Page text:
Red Sea cams haven’t been in the aquarium hobby for over two decades but at long last, they have begun spreading around Europe through Dejong Marine Life and America via ACI Aquaculture. The three species from the fabled Red Sea that are being made available through aquaculture in Egypt include Tridacna squamosa, T. maxima, and the endemic T. squamosina.
We haven’s seen enough Red Sea Squamosa clams to make any substantial observations so we’ll have to revisit this particular locality for this large-growing species. We did receive one very odd specimen however, pictured above, that has a remarkable pattern hinting at some accidental cross-pollination with maxima.
Without enough experience at what Tridacna squamosa looks like from the Red Sea, it’s presumptuous to make any definitive conclusions until we get to see more examples. But with that caveat it’s safe to say that whatever this calm is it’s a real stunner with an eye-catching mantle from across a room.
But what is really novel for us, and just about anyone receiving these in the last few months, are the very different Tridacna squamosina clams, which are making their aquarium debut for the first time in history. Since this is the first time we’re seeing these we are surprised at the variability within this species that images struggle to represent.
The brownish specimen of Squamosina has a surprising blue interior to its mantle, and just enough thin white stripes to be recognized as a squamosina. The other specimen is a light orange-brown in color with many thin stripes that have an indeterminate color between orange and pink, and brighter everyday. It also has a thin green perimeter but not as vivid as the larger bivalve although we expect this feature to become more prominent as the clam settles in.
However the Red Sea maximas are a variety that we are familiar with, since these used to be present in the aquarium hobby in the early nineties, and are thoroughly documented in the first generation of reef books by Sprung, Nilsen and others. But if you’re looking to cop some Red Sea maximas expecting them to be as flamboyant as Tuamotu specimens, you should look elsewhere.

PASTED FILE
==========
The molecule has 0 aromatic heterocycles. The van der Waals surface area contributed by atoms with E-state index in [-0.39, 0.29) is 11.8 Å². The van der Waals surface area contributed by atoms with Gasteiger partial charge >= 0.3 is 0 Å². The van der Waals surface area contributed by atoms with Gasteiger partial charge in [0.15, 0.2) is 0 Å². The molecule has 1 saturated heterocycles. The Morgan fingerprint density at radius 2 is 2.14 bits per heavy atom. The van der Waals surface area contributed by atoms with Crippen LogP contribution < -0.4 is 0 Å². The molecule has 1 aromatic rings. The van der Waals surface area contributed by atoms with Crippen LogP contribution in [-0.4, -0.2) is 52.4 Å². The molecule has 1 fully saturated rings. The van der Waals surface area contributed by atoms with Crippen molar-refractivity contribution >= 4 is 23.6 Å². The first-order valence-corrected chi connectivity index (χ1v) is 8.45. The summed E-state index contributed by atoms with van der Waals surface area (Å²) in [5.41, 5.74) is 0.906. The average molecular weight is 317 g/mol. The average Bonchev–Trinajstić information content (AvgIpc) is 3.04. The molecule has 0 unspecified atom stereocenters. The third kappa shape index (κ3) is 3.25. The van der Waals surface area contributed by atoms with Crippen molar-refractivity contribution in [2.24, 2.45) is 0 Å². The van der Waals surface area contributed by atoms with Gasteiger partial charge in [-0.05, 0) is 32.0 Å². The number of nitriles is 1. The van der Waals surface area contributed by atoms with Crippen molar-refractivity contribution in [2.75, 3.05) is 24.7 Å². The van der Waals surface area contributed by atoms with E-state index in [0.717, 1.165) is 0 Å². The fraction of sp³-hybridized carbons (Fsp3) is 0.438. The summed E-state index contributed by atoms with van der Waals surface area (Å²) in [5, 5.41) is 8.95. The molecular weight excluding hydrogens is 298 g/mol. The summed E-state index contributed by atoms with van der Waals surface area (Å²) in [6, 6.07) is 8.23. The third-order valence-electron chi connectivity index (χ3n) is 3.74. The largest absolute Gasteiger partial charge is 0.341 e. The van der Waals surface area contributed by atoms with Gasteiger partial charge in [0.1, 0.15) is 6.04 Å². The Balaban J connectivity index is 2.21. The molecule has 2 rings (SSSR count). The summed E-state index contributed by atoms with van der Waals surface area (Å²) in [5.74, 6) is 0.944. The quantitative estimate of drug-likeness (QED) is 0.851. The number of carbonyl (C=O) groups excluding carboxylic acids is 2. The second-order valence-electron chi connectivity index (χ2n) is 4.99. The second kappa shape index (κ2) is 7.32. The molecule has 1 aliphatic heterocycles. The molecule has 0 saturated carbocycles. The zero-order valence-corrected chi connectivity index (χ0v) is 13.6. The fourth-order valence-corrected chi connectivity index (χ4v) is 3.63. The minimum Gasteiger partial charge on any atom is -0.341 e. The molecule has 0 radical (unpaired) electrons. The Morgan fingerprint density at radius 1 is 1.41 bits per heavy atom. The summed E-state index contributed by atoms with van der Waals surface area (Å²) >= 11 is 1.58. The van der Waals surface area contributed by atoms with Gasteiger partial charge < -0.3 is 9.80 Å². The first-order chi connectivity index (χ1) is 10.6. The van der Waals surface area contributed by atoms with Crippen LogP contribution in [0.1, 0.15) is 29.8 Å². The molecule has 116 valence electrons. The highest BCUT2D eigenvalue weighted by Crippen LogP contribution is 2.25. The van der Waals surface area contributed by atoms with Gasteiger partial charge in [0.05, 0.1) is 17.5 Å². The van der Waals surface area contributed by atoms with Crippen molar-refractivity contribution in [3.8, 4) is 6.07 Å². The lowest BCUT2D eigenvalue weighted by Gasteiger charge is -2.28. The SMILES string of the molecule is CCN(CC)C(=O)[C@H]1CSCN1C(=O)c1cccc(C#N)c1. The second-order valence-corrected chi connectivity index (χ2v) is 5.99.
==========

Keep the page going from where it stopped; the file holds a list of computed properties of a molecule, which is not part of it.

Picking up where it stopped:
The smaller maxima clams from the Red Sea don’t give up their colors so easily, but they are developing and conditioning into very nice bivalves. The huge iridophores (eyes) of these Maximas look very different than those seen in other parts of the world, but the really unique feature is the bright golden edge of the mantle that we’ve long associated with this part of the world.
It’s important to remember that Tridacna clams have virtually no fluorescent colors, but they are packed with some of the brightest chromatic pigments which look best under broad spectrum white light. Unlike the Pacific cultured clams that arrive at wholesalers and LFS within days of their departure, the Red Sea clams have a much longer journey to America, and deserve a little more TLC to get acclimated back into show condition.
If you’re the kind of reefer that needs instant gratification with retina melting fluorescent colors, these are not the bivalves you are looking for. The Red Sea clams are a different breed that deserve the care and attention of a true giant clam aficionado.
Although we already have ten, we’re won’t stop growing our bivalve colony because there’s no guarantee that Red Sea clams will continue to be available in the future. However from what we’ve seen we have confidence that the Red Sea Maxima and Squamosina will develop into show stopping colors and patterns the likes of which we’ve never seen before.